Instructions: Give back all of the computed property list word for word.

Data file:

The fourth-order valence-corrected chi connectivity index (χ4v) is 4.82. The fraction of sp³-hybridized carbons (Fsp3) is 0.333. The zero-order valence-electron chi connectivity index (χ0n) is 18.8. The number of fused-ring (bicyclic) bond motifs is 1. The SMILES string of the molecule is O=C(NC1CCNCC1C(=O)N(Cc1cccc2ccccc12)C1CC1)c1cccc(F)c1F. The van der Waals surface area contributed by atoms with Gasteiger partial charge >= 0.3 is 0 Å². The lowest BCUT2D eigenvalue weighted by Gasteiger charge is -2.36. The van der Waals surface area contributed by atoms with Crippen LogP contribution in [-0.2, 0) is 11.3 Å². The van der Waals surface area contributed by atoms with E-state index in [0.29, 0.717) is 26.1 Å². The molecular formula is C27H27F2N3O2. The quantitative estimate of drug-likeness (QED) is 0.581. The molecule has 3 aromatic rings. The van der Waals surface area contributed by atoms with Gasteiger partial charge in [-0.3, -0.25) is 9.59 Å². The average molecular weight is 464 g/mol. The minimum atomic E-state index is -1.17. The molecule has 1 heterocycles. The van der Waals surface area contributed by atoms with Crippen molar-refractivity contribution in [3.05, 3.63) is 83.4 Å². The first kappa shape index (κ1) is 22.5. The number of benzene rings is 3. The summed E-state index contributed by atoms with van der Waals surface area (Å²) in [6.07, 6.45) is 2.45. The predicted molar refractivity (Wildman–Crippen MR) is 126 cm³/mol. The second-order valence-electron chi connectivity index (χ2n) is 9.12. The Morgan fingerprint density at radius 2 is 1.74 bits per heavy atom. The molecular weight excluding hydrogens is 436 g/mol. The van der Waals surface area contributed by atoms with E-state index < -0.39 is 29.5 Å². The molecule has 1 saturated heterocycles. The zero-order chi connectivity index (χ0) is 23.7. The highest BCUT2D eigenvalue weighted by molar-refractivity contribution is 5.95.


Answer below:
The fourth-order valence-corrected chi connectivity index (χ4v) is 4.82. The fraction of sp³-hybridized carbons (Fsp3) is 0.333. The zero-order valence-electron chi connectivity index (χ0n) is 18.8. The number of fused-ring (bicyclic) bond motifs is 1. The SMILES string of the molecule is O=C(NC1CCNCC1C(=O)N(Cc1cccc2ccccc12)C1CC1)c1cccc(F)c1F. The van der Waals surface area contributed by atoms with Gasteiger partial charge >= 0.3 is 0 Å². The lowest BCUT2D eigenvalue weighted by Gasteiger charge is -2.36. The van der Waals surface area contributed by atoms with Crippen LogP contribution in [-0.2, 0) is 11.3 Å². The van der Waals surface area contributed by atoms with E-state index in [0.29, 0.717) is 26.1 Å². The molecular formula is C27H27F2N3O2. The quantitative estimate of drug-likeness (QED) is 0.581. The molecule has 3 aromatic rings. The van der Waals surface area contributed by atoms with Gasteiger partial charge in [-0.3, -0.25) is 9.59 Å². The average molecular weight is 464 g/mol. The minimum atomic E-state index is -1.17. The molecule has 1 heterocycles. The van der Waals surface area contributed by atoms with Crippen molar-refractivity contribution in [3.05, 3.63) is 83.4 Å². The first kappa shape index (κ1) is 22.5. The number of benzene rings is 3. The summed E-state index contributed by atoms with van der Waals surface area (Å²) in [6.07, 6.45) is 2.45. The predicted molar refractivity (Wildman–Crippen MR) is 126 cm³/mol. The second-order valence-electron chi connectivity index (χ2n) is 9.12. The Morgan fingerprint density at radius 2 is 1.74 bits per heavy atom. The molecular weight excluding hydrogens is 436 g/mol. The van der Waals surface area contributed by atoms with E-state index < -0.39 is 29.5 Å². The molecule has 1 saturated heterocycles. The zero-order chi connectivity index (χ0) is 23.7. The highest BCUT2D eigenvalue weighted by molar-refractivity contribution is 5.95.